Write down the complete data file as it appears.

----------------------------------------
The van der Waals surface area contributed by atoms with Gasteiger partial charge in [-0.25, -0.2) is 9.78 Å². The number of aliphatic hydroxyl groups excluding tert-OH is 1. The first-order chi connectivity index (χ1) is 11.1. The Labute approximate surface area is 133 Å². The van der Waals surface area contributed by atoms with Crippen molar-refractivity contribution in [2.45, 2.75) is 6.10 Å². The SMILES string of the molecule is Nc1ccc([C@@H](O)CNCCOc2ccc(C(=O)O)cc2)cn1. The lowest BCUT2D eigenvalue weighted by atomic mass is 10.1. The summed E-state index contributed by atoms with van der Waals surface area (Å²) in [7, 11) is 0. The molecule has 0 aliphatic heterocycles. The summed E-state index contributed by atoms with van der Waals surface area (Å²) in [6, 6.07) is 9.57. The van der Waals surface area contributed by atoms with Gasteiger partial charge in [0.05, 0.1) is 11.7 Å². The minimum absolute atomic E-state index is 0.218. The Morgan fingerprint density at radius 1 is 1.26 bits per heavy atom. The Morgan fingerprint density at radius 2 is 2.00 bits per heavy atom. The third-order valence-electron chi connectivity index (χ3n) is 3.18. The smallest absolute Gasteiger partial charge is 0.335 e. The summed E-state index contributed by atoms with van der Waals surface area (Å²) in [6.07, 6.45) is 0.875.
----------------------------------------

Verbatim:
The van der Waals surface area contributed by atoms with Gasteiger partial charge in [-0.25, -0.2) is 9.78 Å². The number of aliphatic hydroxyl groups excluding tert-OH is 1. The first-order chi connectivity index (χ1) is 11.1. The Labute approximate surface area is 133 Å². The van der Waals surface area contributed by atoms with Crippen molar-refractivity contribution in [2.45, 2.75) is 6.10 Å². The SMILES string of the molecule is Nc1ccc([C@@H](O)CNCCOc2ccc(C(=O)O)cc2)cn1. The lowest BCUT2D eigenvalue weighted by atomic mass is 10.1. The summed E-state index contributed by atoms with van der Waals surface area (Å²) in [7, 11) is 0. The molecule has 0 aliphatic heterocycles. The summed E-state index contributed by atoms with van der Waals surface area (Å²) in [6, 6.07) is 9.57. The van der Waals surface area contributed by atoms with Gasteiger partial charge in [0.05, 0.1) is 11.7 Å². The minimum absolute atomic E-state index is 0.218. The Morgan fingerprint density at radius 1 is 1.26 bits per heavy atom. The Morgan fingerprint density at radius 2 is 2.00 bits per heavy atom. The third-order valence-electron chi connectivity index (χ3n) is 3.18. The smallest absolute Gasteiger partial charge is 0.335 e. The summed E-state index contributed by atoms with van der Waals surface area (Å²) in [6.07, 6.45) is 0.875.